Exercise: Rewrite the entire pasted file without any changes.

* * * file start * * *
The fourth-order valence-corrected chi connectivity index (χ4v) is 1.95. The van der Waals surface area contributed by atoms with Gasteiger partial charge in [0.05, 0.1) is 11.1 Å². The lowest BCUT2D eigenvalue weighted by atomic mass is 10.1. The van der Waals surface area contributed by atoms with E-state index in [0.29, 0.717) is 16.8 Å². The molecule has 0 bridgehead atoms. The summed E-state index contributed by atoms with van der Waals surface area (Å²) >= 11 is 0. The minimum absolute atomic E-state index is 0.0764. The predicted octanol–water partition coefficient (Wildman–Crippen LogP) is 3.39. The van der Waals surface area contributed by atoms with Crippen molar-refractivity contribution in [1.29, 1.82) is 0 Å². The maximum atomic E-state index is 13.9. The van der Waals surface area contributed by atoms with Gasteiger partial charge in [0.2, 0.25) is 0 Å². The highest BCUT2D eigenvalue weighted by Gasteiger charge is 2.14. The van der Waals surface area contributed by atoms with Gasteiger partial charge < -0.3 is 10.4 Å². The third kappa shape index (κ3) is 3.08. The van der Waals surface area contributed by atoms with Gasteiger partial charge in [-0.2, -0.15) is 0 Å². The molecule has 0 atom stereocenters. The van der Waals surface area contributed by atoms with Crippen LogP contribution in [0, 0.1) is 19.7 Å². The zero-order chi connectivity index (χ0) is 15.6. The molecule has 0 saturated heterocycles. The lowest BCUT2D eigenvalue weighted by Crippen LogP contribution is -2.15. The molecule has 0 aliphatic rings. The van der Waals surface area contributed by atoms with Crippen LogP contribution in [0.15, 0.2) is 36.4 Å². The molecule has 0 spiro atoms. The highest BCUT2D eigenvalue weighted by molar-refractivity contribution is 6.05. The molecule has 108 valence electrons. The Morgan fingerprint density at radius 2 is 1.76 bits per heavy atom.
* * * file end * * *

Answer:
The fourth-order valence-corrected chi connectivity index (χ4v) is 1.95. The van der Waals surface area contributed by atoms with Gasteiger partial charge in [0.05, 0.1) is 11.1 Å². The lowest BCUT2D eigenvalue weighted by atomic mass is 10.1. The van der Waals surface area contributed by atoms with E-state index in [0.29, 0.717) is 16.8 Å². The molecule has 0 bridgehead atoms. The summed E-state index contributed by atoms with van der Waals surface area (Å²) >= 11 is 0. The minimum absolute atomic E-state index is 0.0764. The predicted octanol–water partition coefficient (Wildman–Crippen LogP) is 3.39. The van der Waals surface area contributed by atoms with Crippen molar-refractivity contribution in [1.29, 1.82) is 0 Å². The maximum atomic E-state index is 13.9. The van der Waals surface area contributed by atoms with Gasteiger partial charge in [0.2, 0.25) is 0 Å². The highest BCUT2D eigenvalue weighted by Gasteiger charge is 2.14. The van der Waals surface area contributed by atoms with Gasteiger partial charge < -0.3 is 10.4 Å². The third kappa shape index (κ3) is 3.08. The van der Waals surface area contributed by atoms with Gasteiger partial charge in [-0.2, -0.15) is 0 Å². The molecule has 0 atom stereocenters. The van der Waals surface area contributed by atoms with Crippen LogP contribution in [0, 0.1) is 19.7 Å². The zero-order chi connectivity index (χ0) is 15.6. The molecule has 0 saturated heterocycles. The lowest BCUT2D eigenvalue weighted by Crippen LogP contribution is -2.15. The molecule has 0 aliphatic rings. The van der Waals surface area contributed by atoms with Crippen LogP contribution in [0.15, 0.2) is 36.4 Å². The molecule has 0 spiro atoms. The highest BCUT2D eigenvalue weighted by molar-refractivity contribution is 6.05. The molecule has 108 valence electrons. The Morgan fingerprint density at radius 2 is 1.76 bits per heavy atom.